House to House: Staging helps buyers envision themselves living in home

Today’s column is by guest writer G.M. Filisko, an attorney and award-winning writer who occasionally rearranges her furniture to find the best placement — and keep her dog on his toes. Filisko is a frequent contributor to many national publications including Bankrate.com, REALTOR Magazine and the American Bar Association Journal. She specializes in real estate, business, personal finance and legal topics.

 

Make your home warm and inviting to boost your home’s value and speed up the sale process. Warm, neutral-colored paint is key when staging your home.

The first step to getting buyers to make an offer on your home is to impress them with its appearance so they begin to envision themselves living there.

Here are seven tips for making your home look bigger, brighter and more desirable.

1. Start with a clean slate.

Before you can worry about where to place furniture and which wall hanging should go where, each room in your home must be spotless. Do a thorough cleaning, right down to the nitpicky details like wiping down light switch covers. Deep clean and deodorize carpets and window coverings.

2. Stow away your clutter.

It’s harder for buyers to picture themselves in your home when they’re looking at your family photos, collectibles and knickknacks. Pack up all your personal decorations. However, don’t make spaces like mantles and coffee and end tables barren. Leave three items of varying heights on each surface, suggests Barb Schwarz of www.StagedHomes.com in Concord, Pa. For example, place a lamp, a small plant and a book on an end table.

3. Scale back on your furniture.

When a room is packed with furniture, it looks smaller, which will make buyers think your home is less valuable than it is. Make sure buyers appreciate the size of each room by removing one or two pieces of furniture. If you have an eat-in dining area, using a small table and chair set makes the area seem bigger.

4. Rethink your furniture placement.

Highlight the flow of your rooms by arranging the furniture to guide buyers from one room to another. In each room, create a focal point on the farthest wall from the doorway, and arrange the other pieces of furniture in a triangle around the focal point, advises Schwarz. In the bedroom, the bed should be the focal point. In the living room, it may be the fireplace, and your couch and sofa can form the triangle in front of it.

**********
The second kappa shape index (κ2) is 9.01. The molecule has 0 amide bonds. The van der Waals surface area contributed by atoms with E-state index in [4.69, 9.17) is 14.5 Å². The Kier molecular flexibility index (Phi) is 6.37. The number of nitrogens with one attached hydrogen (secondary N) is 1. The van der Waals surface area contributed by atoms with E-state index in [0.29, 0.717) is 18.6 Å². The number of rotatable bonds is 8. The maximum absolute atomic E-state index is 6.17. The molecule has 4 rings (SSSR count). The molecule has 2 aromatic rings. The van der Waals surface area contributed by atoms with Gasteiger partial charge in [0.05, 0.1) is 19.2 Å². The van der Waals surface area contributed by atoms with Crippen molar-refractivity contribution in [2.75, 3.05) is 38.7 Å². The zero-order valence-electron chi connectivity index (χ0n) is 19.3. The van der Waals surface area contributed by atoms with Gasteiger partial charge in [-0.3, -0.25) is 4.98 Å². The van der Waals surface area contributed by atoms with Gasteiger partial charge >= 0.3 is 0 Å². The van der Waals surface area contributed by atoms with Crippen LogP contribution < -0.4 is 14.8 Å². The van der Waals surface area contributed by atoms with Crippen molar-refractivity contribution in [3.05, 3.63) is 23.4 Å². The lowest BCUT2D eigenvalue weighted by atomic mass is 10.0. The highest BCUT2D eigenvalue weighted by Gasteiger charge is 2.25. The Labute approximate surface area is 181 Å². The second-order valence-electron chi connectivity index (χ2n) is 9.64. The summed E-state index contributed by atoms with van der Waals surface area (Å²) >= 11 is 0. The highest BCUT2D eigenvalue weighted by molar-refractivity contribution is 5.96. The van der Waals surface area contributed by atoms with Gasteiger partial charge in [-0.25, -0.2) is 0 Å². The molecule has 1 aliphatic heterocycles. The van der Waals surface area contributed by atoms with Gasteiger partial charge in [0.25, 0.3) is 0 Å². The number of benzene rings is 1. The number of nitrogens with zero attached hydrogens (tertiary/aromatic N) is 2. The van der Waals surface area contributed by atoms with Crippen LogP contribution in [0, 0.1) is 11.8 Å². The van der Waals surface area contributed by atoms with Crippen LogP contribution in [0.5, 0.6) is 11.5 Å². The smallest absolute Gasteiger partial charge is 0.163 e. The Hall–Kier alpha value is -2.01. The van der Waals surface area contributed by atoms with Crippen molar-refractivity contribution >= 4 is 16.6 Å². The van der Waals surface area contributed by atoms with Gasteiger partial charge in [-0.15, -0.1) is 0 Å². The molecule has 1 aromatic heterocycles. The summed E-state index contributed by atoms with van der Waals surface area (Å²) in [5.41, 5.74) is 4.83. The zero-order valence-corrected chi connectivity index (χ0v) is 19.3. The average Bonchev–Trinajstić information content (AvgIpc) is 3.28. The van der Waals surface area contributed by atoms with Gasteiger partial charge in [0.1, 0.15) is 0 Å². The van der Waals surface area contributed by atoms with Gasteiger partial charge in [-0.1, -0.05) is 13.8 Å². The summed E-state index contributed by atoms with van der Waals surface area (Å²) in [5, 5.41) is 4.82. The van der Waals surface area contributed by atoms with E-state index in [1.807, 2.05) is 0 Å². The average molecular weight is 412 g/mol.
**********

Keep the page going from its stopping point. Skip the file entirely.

5. Add color to brighten your rooms.

Brush on a fresh coat of warm, neutral-color paint in each room. Ask your real estate agent for help choosing the right shade. Then accessorize. Adding a vibrant afghan, throw or accent pillows for the couch will jazz up a muted living room, as will a healthy plant or a bright vase on your mantle. High-wattage bulbs in your light fixtures will also brighten up rooms and basements.

6. Set the scene.

Lay logs in the fireplace, and set your dining room table with dishes and a centerpiece of fresh fruit or flowers.

Create other vignettes throughout the home — such as a chess game in progress — to help buyers envision living there. Replace heavy curtains with sheer ones that let in more light.

Make your bathrooms feel luxurious by adding a new shower curtain, towels and fancy guest soaps (after you put all your personal toiletry items out of sight).

Judiciously add subtle potpourri and scented candles, or boil water with a bit of vanilla mixed in. If you have pets, clean bedding frequently and spray an odor remover before each showing.

7. Make the entrance grand.

Mow your lawn and trim your hedges, and turn on the sprinklers for 30 minutes before showings to make your lawn sparkle. If flowers or plants don’t surround your home’s entrance, add a pot of bright flowers. Top it all off by buying a new doormat and adding a seasonal wreath to your front door.

Visit HouseLogic.com for more articles like this. Reprinted from HouseLogic.com with permission of the National Association of Realtors.

House to House is distributed by the Arkansas Realtors Association. For more information about the ARA, visit www.ArkansasRealtors.com.